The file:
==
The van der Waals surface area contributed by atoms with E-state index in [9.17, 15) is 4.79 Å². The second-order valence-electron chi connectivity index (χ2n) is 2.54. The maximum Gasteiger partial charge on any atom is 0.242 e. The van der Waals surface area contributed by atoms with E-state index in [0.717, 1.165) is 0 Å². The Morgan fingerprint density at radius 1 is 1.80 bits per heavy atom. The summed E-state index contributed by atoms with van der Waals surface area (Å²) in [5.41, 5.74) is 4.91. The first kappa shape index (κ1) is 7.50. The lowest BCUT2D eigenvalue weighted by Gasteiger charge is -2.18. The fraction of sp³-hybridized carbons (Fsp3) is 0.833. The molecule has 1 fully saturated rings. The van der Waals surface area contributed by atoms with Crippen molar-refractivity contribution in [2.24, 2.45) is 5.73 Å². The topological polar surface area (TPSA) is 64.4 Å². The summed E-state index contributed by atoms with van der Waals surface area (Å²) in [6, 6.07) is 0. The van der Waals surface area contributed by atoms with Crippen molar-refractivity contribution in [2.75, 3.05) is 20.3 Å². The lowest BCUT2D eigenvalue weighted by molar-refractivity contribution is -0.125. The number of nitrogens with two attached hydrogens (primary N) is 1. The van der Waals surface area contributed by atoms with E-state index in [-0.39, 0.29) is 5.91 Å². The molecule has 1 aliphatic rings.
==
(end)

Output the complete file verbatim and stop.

The van der Waals surface area contributed by atoms with E-state index in [9.17, 15) is 4.79 Å². The second-order valence-electron chi connectivity index (χ2n) is 2.54. The maximum Gasteiger partial charge on any atom is 0.242 e. The van der Waals surface area contributed by atoms with E-state index in [0.717, 1.165) is 0 Å². The Morgan fingerprint density at radius 1 is 1.80 bits per heavy atom. The summed E-state index contributed by atoms with van der Waals surface area (Å²) in [5.41, 5.74) is 4.91. The first kappa shape index (κ1) is 7.50. The lowest BCUT2D eigenvalue weighted by Gasteiger charge is -2.18. The fraction of sp³-hybridized carbons (Fsp3) is 0.833. The molecule has 1 fully saturated rings. The van der Waals surface area contributed by atoms with Crippen molar-refractivity contribution in [2.24, 2.45) is 5.73 Å². The topological polar surface area (TPSA) is 64.4 Å². The summed E-state index contributed by atoms with van der Waals surface area (Å²) in [6, 6.07) is 0. The van der Waals surface area contributed by atoms with Crippen molar-refractivity contribution in [2.75, 3.05) is 20.3 Å². The lowest BCUT2D eigenvalue weighted by molar-refractivity contribution is -0.125. The number of nitrogens with two attached hydrogens (primary N) is 1. The van der Waals surface area contributed by atoms with E-state index in [-0.39, 0.29) is 5.91 Å². The molecule has 1 aliphatic rings.